A mist nozzle inside the basin can produce mist which is mixture of water and soap to wet our hand. Later, water nozzle will spray water with medium velocity to clean our hand. […] High velocity water can helps in cleaning our hands, like the high pressure jet that we use in industrial for cleaning purpose, but in a small scale and lower pressure. […] Compare to common water tap, it is more clean and convenient because the user will never contact to the tap which had a lot of bacteria. […] There are only 1% of water is clean, it will be a serious issue in the future about the usage of water. So, this mist washer can reduce the usage of water to minimum because of the high pressure water nozzle. Compare to common water tap, mist washer is more environmental friendly.

Fuller’s Fog Gun is an invention whose generation may have arrived.

The Dymaxion Bathroom is a metal one-piece bathtub, sink and toilet. The Dymaxion Bathroom is called a Prefabricated Bathroom in patent 2,220,482 (5 November 1940). Grunch of Giants claims the Dymaxion Bathroom was designed in 1928, prototyped in 1936 and “mass-produced in polyester fiberglass in West Germany, 1970.” In 1936, Phelps Dodge wanted to expand their operations from mining copper to manufacturing copper products. Fuller was hired by Phelps Dodge as a director of research and allowed to pursue any area of interest he chose. Among his work for Phelps Dodge was the Dymaxion Bathroom. Earlier patents for a prefabricated bathroom include Orville Smith’s 2,131,124 (30 October 1938), Samuel Samelow’s 2,087,121 (13 July 1937), Ralph Otwell’s 1,931,392 (17 October 1933), Owen Ayer’s 1,763,209 (10 June 1930) and others.

The Dymaxion Bathroom is preceded by similar inventions, although there is no indication that Fuller was aware of them. In Dymaxion World, Fuller claims that the use of red and blue handles to indicate hot and cold running water comes from the Dymaxion Bathroom. Fuller did not claim to invent chemical toilets but he did suggest that the Dymaxion Bathroom could package waste to be picked up with other household waste and re-used by industry. This suggestion precedes the popularity of curbside recycling by decades.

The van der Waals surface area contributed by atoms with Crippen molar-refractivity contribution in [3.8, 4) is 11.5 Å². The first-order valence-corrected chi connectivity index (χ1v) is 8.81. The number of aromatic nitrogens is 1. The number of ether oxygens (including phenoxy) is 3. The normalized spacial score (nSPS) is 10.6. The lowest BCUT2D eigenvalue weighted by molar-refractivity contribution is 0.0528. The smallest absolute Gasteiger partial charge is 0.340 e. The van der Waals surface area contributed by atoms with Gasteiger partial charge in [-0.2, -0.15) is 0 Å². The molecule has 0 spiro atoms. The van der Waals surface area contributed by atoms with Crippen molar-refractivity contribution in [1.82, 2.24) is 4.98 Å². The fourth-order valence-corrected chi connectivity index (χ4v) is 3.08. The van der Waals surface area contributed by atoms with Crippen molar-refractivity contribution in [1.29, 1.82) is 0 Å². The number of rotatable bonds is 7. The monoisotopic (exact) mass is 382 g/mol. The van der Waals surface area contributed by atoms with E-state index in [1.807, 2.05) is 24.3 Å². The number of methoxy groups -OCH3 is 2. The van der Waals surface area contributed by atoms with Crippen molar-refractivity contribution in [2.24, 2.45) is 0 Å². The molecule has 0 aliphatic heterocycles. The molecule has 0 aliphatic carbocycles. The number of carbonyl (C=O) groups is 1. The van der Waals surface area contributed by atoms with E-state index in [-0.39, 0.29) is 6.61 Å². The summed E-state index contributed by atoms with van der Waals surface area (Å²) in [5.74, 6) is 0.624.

The Mechanical Wing was a trailer-drawn mobile home, described in the October 1940 issue of The Architectural Forum. The Mechanical Wing included Fuller’s Dymaxion Bathroom and Fog Gun as well as the usual amenities of a mobile home. In Dymaxion World Fuller emphasizes that his invention was the cylindrical metal A-frame trailer of the Mechanical Wing, an invention later “popular as a trailer frame for transporting boats.” A similar A-frame trailer had been patented by P. L. Melanson in 1930 as Trailer for Vehicles (1,779,887).

The Mechanical Wing is preceded by a similar invention, but there is no indication Fuller was aware of it.

The Dymaxion Deployment Unit is a grain bin repurposed as a human shelter. The Dymaxion Deployment Unit (sheet) is called a Building Construction in patent 2,343,764 (7 March 1944). The Dymaxion Deployment Unit (frame) is called a Building Construction in patent 2,351,419 (13 June 1944). Fuller was the Director and Chief Engineer of the Dymaxion Corporation. Dymaxion World illustration 167 identifies the photograph on pages 54-55 of Inventions as having been taken in Haynes Point Park, Washington DC in April 1941. The photograph on page 61 of Inventions appears again with an exterior shot in Dymaxion World images 163 and 164. The photograph on page 68 includes Walter Sanders (head of the Department of Architecture at the University of Michigan) and his wife. The couple lived in the DDU for an unspecified period of time according to Dymaxion World. Dymaxion World emphasizes that Fuller modified the roof of an existing grain bin, giving it a more curved surface. This modification appears to be the basis for Fuller’s claim to inventing the Dymaxion Deployment Unit.